Private insurance companies have no sympathy their copayments rise every
two years and lets not go on the topic of prescription drugs. Thank you
for your time hope to hear from you soon. Desiree Jersey City, New
Thank you for your question. Clearly we need to take steps to help make insurance affordable. The cost of health insurance purchasing it through the individual market in New Jersey is higher compared to other states for a number of reasons including how insurance is regulated in the state.
There is a real need for action on the Presidents proposals to make insurance more affordable for families and individuals by reforming the tax code and allowing the purchase of insurance across state lines.
The bill passed by Congress is likely to make private health insurance even more expensive.
Alicia, from Georgia writes:
My concern about having the states run a program like this is that every
state is very different. Those states offering better benefits, will
reap the reward of having more low-income earners moving to the state.
If the S-Chip is not managed by the federal government, state and local
governments will have to raise taxes based on the needs. As a
middle-class American, I don't mind paying for those in need, but I want
reassurance that I don't have to move to a better financed state to keep
from being taxed to death. Thank you for listening to my concern.
One of the great strengths of the SCHIP program is the states ability to tailor the program to their particular needs. For instance, in a recent report to Congress an important study showed that one of the reasons that SCHIP has been so successful is because of this state flexibility. States have used SCHIP to promote wellness, provide car seats for infants, and dental care. Since SCHIP is a federal-state partnership, states pay roughly 30 percent of the cost of SCHIP.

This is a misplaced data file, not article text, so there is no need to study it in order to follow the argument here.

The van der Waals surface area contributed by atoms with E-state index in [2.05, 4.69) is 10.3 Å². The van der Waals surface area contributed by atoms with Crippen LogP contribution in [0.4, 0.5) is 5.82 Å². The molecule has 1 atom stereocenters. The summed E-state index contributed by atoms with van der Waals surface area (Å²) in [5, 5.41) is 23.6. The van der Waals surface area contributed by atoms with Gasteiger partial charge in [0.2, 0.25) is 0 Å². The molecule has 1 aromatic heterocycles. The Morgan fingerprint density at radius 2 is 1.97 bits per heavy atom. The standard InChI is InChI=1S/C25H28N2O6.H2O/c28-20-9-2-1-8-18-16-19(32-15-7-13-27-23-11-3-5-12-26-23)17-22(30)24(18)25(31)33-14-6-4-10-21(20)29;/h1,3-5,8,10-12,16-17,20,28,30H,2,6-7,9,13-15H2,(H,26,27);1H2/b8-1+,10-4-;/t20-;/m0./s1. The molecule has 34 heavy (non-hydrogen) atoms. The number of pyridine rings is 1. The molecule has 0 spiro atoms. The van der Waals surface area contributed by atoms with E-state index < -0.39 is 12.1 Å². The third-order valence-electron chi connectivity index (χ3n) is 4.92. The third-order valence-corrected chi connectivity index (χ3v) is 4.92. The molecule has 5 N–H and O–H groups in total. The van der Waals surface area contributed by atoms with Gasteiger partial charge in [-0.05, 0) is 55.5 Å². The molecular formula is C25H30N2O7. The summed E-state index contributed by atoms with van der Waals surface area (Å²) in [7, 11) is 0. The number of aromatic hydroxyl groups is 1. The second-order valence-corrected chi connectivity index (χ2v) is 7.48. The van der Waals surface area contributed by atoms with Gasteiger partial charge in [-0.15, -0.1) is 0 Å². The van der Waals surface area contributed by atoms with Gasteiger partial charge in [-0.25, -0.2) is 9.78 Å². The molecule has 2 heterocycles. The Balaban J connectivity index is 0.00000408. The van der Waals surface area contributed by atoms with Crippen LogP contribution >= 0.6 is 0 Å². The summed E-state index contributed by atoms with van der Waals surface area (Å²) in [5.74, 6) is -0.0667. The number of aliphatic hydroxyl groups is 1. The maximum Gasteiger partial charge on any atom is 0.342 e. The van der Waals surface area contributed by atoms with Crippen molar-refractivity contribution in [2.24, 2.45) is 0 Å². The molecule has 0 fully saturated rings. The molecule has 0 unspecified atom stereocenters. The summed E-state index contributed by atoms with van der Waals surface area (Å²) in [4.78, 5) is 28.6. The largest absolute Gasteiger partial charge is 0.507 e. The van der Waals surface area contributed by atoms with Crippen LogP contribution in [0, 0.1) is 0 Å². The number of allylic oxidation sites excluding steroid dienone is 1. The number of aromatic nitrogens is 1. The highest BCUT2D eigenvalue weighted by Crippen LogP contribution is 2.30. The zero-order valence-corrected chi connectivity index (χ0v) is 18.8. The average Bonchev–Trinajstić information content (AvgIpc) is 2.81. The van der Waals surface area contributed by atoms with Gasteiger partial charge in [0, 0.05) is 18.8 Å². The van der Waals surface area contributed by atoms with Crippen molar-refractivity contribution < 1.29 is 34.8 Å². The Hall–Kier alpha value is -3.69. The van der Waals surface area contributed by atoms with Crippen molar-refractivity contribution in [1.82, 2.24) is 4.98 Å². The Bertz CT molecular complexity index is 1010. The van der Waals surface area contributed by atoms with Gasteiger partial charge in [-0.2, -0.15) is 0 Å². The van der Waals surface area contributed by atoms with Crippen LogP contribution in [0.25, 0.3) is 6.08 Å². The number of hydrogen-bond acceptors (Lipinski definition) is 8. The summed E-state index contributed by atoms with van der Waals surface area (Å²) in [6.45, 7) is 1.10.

Pete, from Iowa writes:
Sir: Thank you for taking the time to address our concerns I am
concerned about the amount of spending in the federal budget. But I am
-more- concerned about the number of children in my state of Iowa who
depend upon S-CHIP. I am very concerned that without insurance
assistance, our sick kids will be forced into emergency rooms - which we
also pay for, but it's more expensive. I would rather pay fewer taxes
now for S-CHIP than more taxes later for emergency treatment. I think
anyone should agree with that. Do you, and will you help increase our
state's share of S-CHIP funds?
Thank you. Sincerely, Pete
Thanks, Pete. Iowa runs its SCHIP program the way it was originally designedfor children in families making less than $42,000. We strongly support continuing SCHIP for the families in Iowa who rely on hawk-i. But some in Congress want to expand the program well into higher income levels and delay needed reforms in the program.